I'm relatively new to mod_perl - moving to a new job who's application
is solely written in it. This is a return to Perl for me, having
worked in PHP, Java, and .NET since Perl 4. As I'm learning to love
mod_perl and Perl in general, perhaps it's a good time for me to
contribute back by writing perl/mod_perl blogs and tutorials to help
others easing in from other languages (written with a set of
assumptions). I've seen the "to-do" list, if you will, on the
mod_perl Advocacy page
(http://perl.apache.org/docs/general/.../advocacy.html) but not
sure how dated this is or what is the best to tackle.

Let me know how to get involved - it is my job security after all =).
Seriously, though, the flexibility of mod_perl is just not available
in many of the other languages and I think it's "don't know what you
don't know" sort of thing...so much work is done in the application
code when it could be solved with a few lines using mod_perl at the
httpd abstract layer. I have a blog site but if perl.apache.org
desires host tutorials and blogs, so much the better (better
discoverability).

I've also noticed the mod_perl advocacy mailing list is all but dead.
Perhaps this is the best channel to bring these issues up?

Regards,

Steve

On Mon, Nov 10, 2008 at 8:59 AM, Adam Prime wrote:
> André Warnier wrote:
>>
>> The responses there are indeed a bit scary. It feels like we're a dying
>> breed.
>> I believe this is to a large extent a "marketing issue" for perl in
>> general, and mod_perl by extension, with regard to the younger programmers
>> generation. At least in various European countries I know, perl is not
>> really being taught in programming schools as a "serious" programming
>> language for applications. These young people have all heard the name, but
>> seem to consider it as a powerful but somewhat messy scripting language to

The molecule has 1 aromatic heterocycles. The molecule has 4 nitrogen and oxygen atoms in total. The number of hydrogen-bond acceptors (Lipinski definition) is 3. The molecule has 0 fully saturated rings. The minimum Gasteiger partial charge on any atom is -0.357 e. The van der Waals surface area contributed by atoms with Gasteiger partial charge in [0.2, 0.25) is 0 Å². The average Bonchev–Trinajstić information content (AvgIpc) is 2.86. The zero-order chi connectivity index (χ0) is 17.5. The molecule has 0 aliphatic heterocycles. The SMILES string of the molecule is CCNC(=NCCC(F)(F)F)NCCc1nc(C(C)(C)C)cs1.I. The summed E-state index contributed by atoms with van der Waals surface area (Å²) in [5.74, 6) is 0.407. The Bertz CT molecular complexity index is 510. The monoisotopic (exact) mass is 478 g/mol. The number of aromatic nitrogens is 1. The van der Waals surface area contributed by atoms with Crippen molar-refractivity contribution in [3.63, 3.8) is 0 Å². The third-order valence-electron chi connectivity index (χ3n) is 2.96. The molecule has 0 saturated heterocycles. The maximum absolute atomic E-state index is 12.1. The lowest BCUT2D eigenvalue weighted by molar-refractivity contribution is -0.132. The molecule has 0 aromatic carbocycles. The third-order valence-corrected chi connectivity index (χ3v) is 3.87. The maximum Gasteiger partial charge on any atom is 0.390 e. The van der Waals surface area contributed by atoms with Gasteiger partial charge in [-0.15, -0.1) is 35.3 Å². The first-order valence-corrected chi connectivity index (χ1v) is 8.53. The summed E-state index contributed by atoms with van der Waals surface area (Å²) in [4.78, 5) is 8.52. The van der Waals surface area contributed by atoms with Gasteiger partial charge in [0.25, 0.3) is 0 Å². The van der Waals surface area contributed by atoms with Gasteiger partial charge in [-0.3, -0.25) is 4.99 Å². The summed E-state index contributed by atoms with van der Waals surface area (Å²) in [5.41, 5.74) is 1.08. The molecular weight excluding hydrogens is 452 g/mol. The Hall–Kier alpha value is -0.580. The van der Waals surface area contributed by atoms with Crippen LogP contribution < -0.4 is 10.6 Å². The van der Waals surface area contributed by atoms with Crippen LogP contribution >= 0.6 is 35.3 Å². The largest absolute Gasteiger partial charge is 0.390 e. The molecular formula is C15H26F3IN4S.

>> create system administration scripts.
>> I am personally doing my best to introduce these newbies to the beauties
>> of perl and mod_perl, but it feels rather lonely sometimes.
>> Java and PHP seem definitely more popular, or better-known.

>
> I agree that this does echo perl's problems in general, but mod_perl has a
> long history of not really being very good at marketing itself. I know
> Perrin and some other people did try at the launch of mod_perl2, but that
> effort (and the associated mailing list) has long since dried up.
>
>> - A surprising number of people are running mod_perl under the worker MPM.
>> What is so surprising about this ? (genuine curious question)

>
> It's surprising to me, and probably to Torsten, because the perceived common
> wisdom is to run prefork, because worker may or may not be as well tested,
> and has all the bonus issues related to thread-safeness.
>
>>>> - the documentation could use some work. Specifically more tutorial /
>>>> intro kind of stuff.

>>
>> Agreed. There is a definite need also for something like a new mod_perl
>> Guide and Cookbook all-in-one, updated for mod_perl 2 and with a section
>> about the framework/template systems mentioned above. Written in a style
>> meant to show that these are not old-fashioned technologies only practised
>> by oldies like me (us?).
>> What I mean is that to cover all one needs to know to create some serious
>> web applications in Java, you'd need at least 6 thick volumes, while for
>> Perl 800-1000 pages would be more than enough.
>> O'Reilly, where are you ?

>
> Honestly, I think this stuff is currently better handled by the community..
> As such, i'm going to take a stab at writing some very basic intro /
> tutorial kind of documentation to be added to perl.apache.org. When i
> started with mod_perl 1, the Guide on thought the "guide" perl.apache.org
> was amazing, but it seems to me that mod_perl 2 doesn't have that in the
> same way. Much of the content has been ported over to the 2.0 section, but
> there are many pages that haven't been updated from the 1.0 tree at all.
>
> Adam
>